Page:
Jamie Rappaport Clark

The National Wildlife Refuge System is an incredible gift that the United States made 119 years ago today. There is no other system in the world quite like our national wildlife refuges. We have the only protected land base where wildlife is the primary beneficiary. As escalating impacts from climate change, habitat loss and human development put plants and animals increasingly at risk, these wildlife refuges serve an even more critical role in their survival– and the time is now for the Biden administration and Congress to step up to support and expand the system and prioritize conservation.

As a wildlife biologist and former director of the U.S. Fish and Wildlife Service (FWS), I have always cared deeply about the National Wildlife Refuge System. They are conservation jewels I have visited throughout my life, not only for wildlife and bird watching but also for personal well-being and revitalization. They are wonderful places to rekindle your connection with nature and to renew your spirit. 

Running brown bear, Izembek National Wildlife Refuge, Alaska
Kristine Sowl, USFWS
 A brown bear runs in Izembek National Wildlife Refuge, Alaska.

As director of FWS, I prioritized expansion of the System, because I knew how important undisturbed land is for migratory birds, rare plants, clean water and imperiled wildlife. I was fortunate to be in the Oval Office when President Clinton signed the National Wildlife Refuge System Act of 1997. Standing there that day, I remember thinking, what a remarkable investment we have given to ourselves. The law governing management of the National Wildlife Refuge System is unequivocal: Wildlife comes first. I am proud and grateful that I was part of vital efforts to connect people with nature while helping to conserve our nation’s biodiversity.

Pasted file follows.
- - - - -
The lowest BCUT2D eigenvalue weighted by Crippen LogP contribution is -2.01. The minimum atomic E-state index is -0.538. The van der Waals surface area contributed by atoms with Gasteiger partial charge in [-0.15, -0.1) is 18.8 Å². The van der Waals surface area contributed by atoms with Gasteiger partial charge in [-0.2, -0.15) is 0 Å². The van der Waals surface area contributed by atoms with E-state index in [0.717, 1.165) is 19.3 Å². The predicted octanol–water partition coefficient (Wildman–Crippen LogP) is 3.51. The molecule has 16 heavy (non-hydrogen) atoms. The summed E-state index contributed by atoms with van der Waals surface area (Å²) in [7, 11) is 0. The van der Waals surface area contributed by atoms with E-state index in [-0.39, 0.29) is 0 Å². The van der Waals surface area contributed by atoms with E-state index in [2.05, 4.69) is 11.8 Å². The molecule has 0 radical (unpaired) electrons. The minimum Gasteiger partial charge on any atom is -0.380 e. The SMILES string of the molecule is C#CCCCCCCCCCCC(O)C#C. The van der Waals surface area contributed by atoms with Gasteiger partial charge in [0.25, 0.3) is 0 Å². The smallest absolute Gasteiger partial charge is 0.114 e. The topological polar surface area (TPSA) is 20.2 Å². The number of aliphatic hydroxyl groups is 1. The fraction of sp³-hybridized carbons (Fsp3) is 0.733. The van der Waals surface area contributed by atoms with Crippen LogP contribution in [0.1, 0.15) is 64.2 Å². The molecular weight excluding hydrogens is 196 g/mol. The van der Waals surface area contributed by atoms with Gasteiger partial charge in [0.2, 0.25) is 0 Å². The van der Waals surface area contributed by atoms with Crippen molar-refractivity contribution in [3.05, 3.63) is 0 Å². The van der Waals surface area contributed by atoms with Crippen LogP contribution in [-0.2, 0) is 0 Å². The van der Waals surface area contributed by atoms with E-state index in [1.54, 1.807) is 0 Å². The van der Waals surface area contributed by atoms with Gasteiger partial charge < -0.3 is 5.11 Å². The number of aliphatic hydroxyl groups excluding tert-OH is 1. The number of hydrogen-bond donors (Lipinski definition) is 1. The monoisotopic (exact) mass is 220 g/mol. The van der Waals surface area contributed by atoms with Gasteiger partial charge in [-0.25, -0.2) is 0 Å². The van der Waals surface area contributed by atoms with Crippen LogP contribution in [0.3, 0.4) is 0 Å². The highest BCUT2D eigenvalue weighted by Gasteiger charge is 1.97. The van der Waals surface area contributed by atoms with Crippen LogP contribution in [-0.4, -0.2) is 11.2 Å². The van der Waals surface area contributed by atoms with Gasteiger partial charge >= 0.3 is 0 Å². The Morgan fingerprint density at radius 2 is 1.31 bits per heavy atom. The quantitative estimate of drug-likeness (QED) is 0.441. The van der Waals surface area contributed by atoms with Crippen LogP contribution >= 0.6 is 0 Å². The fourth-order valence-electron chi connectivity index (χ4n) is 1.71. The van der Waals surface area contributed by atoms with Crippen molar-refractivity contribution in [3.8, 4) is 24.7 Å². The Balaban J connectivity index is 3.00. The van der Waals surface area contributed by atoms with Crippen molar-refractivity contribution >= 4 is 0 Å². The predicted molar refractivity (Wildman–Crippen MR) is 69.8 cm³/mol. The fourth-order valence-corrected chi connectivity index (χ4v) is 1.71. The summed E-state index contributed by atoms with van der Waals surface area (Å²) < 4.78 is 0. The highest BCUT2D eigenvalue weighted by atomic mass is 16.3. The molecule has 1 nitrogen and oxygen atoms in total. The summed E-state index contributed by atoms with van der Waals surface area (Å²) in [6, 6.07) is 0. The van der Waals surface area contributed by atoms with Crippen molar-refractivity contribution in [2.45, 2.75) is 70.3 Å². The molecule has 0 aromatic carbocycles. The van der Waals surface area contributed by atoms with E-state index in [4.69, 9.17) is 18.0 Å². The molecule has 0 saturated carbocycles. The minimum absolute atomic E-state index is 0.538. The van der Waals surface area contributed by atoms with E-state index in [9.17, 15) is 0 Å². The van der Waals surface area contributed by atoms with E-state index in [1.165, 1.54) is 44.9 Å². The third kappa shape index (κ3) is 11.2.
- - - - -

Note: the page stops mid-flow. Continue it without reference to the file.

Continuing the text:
Twenty-five years later, the urgency for expanding wildlife refuges is even more essential. Approximately 1 million of the estimated 8 million plant and animal species on the planet are at risk of extinction, many within the next few decades, due to human activities. Scientists have long warned that the world is entering a sixth mass extinction, driven by human consumption and exploitation of wildlife and wild spaces and the burning of fossil fuels. Actions can be taken to slow the decline, but they need to happen now. Luckily, expanding refuges for wildlife builds on an existing and successful model. 

Green Jay at Laguna-Atascosa in Texas
Cheri Alguire
A green jay perched in Laguna Atascosa National Wildlife Refuge, Texas.

Today, there is at least one wildlife refuge in every state throughout the country. They serve as anchors of biodiversity and gateways to conservation. Expanding the National Wildlife Refuge System is essential to saving biodiversity and preventing the extinction of species on the brink. If we do not have protected landscapes where wildlife have sanctuary and security, and where they can survive, reproduce and thrive, biodiversity will continue its downward spiral. Wildlife needs these special places, and they need more of them now more than ever.